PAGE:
A tempting idea (even though it would involve destroying the instrument) -- Jennifer is playing Jerusalem as I type...
Love your thinking. We've become way too timid with our engineering in this country.
Oh... and I bet we could get the Germans to immigrate at the same time. I know a couple of German engineers who'd jump at the chance to move to Auckland.
Tom Beard wrote:
Brilliant! Can I steal that as a tagline for my blog?
By all means (if it's not too long for you) -- I'd be terribly flattered.
And I totally agree that 'We are The L.e.d.s' is a real progression from 'Thomas:Parkes'. I really like the addition of Helen Greenfield's slightly wavery vocals -- particularly on the album's last track 'Ready'.
David Slack wrote:
Given that great tracts of it have been built in a disposable fashion, how might you go about remaking it, I wonder?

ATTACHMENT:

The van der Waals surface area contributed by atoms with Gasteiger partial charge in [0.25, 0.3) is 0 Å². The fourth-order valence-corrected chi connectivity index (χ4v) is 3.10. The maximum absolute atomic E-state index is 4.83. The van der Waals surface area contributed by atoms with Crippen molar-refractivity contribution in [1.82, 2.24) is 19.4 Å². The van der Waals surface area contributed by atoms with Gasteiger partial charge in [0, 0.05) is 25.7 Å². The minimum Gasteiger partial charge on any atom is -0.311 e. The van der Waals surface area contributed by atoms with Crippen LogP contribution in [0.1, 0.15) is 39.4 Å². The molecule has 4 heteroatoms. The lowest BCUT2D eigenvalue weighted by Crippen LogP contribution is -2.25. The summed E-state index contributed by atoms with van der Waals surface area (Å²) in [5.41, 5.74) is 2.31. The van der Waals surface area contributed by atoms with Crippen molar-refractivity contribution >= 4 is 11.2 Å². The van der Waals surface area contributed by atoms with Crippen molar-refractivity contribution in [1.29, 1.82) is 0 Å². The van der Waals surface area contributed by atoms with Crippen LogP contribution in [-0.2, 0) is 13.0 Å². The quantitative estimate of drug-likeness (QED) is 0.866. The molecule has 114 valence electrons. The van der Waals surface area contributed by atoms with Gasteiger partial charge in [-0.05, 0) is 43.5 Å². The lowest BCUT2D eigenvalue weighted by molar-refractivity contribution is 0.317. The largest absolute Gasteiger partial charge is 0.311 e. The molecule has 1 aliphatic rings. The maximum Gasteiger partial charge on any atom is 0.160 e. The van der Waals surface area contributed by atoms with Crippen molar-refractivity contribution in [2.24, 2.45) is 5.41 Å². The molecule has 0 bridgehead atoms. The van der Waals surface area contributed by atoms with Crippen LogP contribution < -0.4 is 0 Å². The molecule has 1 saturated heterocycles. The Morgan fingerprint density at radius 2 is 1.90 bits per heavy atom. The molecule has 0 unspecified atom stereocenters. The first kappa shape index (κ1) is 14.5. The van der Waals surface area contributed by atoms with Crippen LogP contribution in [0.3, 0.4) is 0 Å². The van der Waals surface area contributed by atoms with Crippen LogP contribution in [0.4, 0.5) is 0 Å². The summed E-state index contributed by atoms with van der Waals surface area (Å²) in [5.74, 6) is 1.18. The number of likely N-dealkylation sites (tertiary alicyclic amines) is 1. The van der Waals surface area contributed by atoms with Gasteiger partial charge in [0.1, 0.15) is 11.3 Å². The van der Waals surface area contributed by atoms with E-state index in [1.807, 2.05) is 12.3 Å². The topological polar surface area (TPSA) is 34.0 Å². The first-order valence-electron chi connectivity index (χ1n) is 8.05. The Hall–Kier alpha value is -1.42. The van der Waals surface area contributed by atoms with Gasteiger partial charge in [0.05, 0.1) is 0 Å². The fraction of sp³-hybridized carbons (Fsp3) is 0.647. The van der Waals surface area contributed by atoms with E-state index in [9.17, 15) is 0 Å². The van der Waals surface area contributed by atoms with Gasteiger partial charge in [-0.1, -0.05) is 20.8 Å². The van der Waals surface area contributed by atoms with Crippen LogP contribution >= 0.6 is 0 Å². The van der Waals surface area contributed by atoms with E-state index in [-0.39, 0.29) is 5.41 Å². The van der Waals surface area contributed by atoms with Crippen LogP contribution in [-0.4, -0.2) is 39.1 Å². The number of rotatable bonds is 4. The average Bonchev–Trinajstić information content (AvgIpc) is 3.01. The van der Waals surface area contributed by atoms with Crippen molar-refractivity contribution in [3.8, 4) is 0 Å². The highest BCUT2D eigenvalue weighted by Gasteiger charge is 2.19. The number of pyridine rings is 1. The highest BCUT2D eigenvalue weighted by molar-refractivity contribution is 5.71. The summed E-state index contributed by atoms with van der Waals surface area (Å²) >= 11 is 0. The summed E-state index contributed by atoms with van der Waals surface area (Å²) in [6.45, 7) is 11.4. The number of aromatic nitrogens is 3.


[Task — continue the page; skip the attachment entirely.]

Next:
I'd start by lining all the streets in greater Auckland with trees. That'd take the edge off some of the architectural monstrosities, give the regional council a few carbon credits, as well as lowering the air temperature in summer by a couple of degrees. I'd also consider blanket heritage restrictions for existing suburbs of architectural merit.
If I were having an Albert Speer moment in the city itself I'd shift the library to the waterfront -- declare it to be the library of the South Pacific -- and house it in a really spectacular structure. A massive pyramid might not go amiss (useful also for housing the bodies of former mayors). Then I'd build a park round it, close down Tamaki Drive, and have a continuous line of parklands stretching out to Mission Bay. With a bit of fiddling you could just about join it to the Domain as well.